What’s your ultimate bucket-list challenge? As a geographer, mine was to cycle from Cabo da Roca in Portugal, the most westerly point of the European continent, to Istanbul, the gateway to Asia. Having completed that quest last summer, my next goal was to cross the Western Balkans, from Trieste to Athens; a 2,000 km tour of eight countries in three weeks.
Think about it. There are few places in Europe you can traverse so many countries by bike in so little time. I crossed eight riding from Vienna to Istanbul but Trieste to Athens equals that. Yet, most of all, the Balkans have always intrigued me, from those dusty atlases we all have featuring Yugoslavia, to the bloody break-up in the ’90s and the new face of the Western Balkan countries. Now I had the chance to finally see them at a human speed.
Coupled with these hankerings for the road, it hadn’t escaped me that Interpret Europe has a particularly strong network of active members in this region and so a plan hatched in my mind to bike through the Balkans combining some pedal-powered outreach networking.
So, first stop, and I found myself lunching in lycra with IE Management Assistant, Helena Vièiè, near Ljubljana. Faultlessly polite and hiding her understandable shock when faced with a MAMIL (middle-aged man in lycra), we discussed the live interpretation course she was about to attend and some soon-to-be-revealed changes to IE’s training webpages.
On to Zagreb and a rendezvous with IE guide trainer and live interpreter, Iva Silla and IE Outreach team member and promotion and PR specialist, Silvija Jaciæ. Iva gave us a privileged gas-light guided tour of the old town, peeking into historic courtyards adjoining former coaching inns and fine mansions. The three of us exchanged thoughts over a craft beer (and Silvija’s favourite ice cream) about a key Outreach task of retaining new members and encouraging them to be active network partners. Subsequent ideas for a ‘follow-up’ communication campaign will be progressed this autumn.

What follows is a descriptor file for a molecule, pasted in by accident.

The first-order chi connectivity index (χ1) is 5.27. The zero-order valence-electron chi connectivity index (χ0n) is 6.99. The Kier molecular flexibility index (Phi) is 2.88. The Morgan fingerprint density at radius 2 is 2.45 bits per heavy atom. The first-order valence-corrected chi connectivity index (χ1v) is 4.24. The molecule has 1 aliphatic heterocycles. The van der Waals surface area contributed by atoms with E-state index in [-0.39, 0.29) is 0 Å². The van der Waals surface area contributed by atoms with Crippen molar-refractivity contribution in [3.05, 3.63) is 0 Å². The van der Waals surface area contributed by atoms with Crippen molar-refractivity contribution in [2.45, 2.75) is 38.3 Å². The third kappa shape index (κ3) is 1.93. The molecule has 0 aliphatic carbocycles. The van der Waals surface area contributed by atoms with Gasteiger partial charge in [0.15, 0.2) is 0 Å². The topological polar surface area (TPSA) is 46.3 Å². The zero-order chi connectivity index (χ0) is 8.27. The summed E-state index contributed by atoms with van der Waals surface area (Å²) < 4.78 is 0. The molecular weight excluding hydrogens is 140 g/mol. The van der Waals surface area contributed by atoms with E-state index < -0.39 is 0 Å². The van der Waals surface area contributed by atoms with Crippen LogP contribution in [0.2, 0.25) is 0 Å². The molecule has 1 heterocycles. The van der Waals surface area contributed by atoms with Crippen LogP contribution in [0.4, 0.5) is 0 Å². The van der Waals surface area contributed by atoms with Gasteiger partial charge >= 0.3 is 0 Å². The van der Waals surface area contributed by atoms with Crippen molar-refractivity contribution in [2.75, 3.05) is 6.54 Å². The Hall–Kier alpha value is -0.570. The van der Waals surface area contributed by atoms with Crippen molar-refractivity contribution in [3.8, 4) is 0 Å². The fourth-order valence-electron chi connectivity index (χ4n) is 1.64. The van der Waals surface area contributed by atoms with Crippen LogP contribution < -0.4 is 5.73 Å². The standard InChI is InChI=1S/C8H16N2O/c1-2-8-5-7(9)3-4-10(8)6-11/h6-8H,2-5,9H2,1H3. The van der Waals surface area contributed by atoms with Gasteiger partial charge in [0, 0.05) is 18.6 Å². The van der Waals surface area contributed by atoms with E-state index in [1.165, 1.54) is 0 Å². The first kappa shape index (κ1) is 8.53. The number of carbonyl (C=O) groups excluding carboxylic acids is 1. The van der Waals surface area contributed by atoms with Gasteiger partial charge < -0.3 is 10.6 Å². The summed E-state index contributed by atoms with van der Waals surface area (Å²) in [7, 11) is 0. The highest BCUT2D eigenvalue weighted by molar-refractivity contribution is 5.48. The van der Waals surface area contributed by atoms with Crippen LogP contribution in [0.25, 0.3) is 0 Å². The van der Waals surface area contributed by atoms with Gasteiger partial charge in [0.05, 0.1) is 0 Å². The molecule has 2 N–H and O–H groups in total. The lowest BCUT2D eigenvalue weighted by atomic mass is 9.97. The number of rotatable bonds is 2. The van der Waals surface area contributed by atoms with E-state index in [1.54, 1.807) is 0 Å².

I tied up all these leads and thoughts with Training Coordinator, Valya Stergioti, when I reached Greece and, with the boarding gate in sight, met Natural Heritage Coordinator, Athina Tsekoura, at Athens airport. Five friendly faces linked by pedal power wasn’t bad going!
But it wasn’t all business, thank goodness. I was lucky enough to visit a handful of museums on the road, including the outstanding War Childhood Museum in Sarajevo. It skilfully showcases powerful phenomena, donated by children of the war, accompanied by compelling 100-word texts that convey deeply attaching human stories. A first-rate example of heritage interpretation, it was one of the best museum experiences I can remember and I thoroughly recommend a visit if you go to Sarajevo. Another highlight was the remarkable Bay of Bones Museum on Lake Ohrid, a high-quality reconstruction of a Bronze and Iron-age pile-settlement sitting on the water. A lovely human insight from the exhibition sticks in my mind, an observation by Herodotus who noted that the lake inhabitants had the sense to tie string to their baby children’s feet to stop them rolling into the water! Both establishments would be valuable additions to our network and I’ll follow up initial contacts with more formal letters inviting them to join IE.
Now, I’m thinking about my next trip and visiting the expanding IE community. The EuroVelo Pilgrim’s Route and the Iron Curtain Route are looking good right now, but any suggestions will be gratefully received!
Sandy Colvine is an interpretive guide trainer and freelance translator. He is Interpret Europe’s Outreach Coordinator and a member of IE’s Training Team while also currently studying interpretation at the University of the Highlands and Islands, in Scotland, UK. He lives near Avignon in France and can be contacted at: email@example.com.
To cite this article:
Colvine, Sandy (2018) ‘Pedal-powered IE networking’. In Interpret Europe Newsletter 3-2018, 19.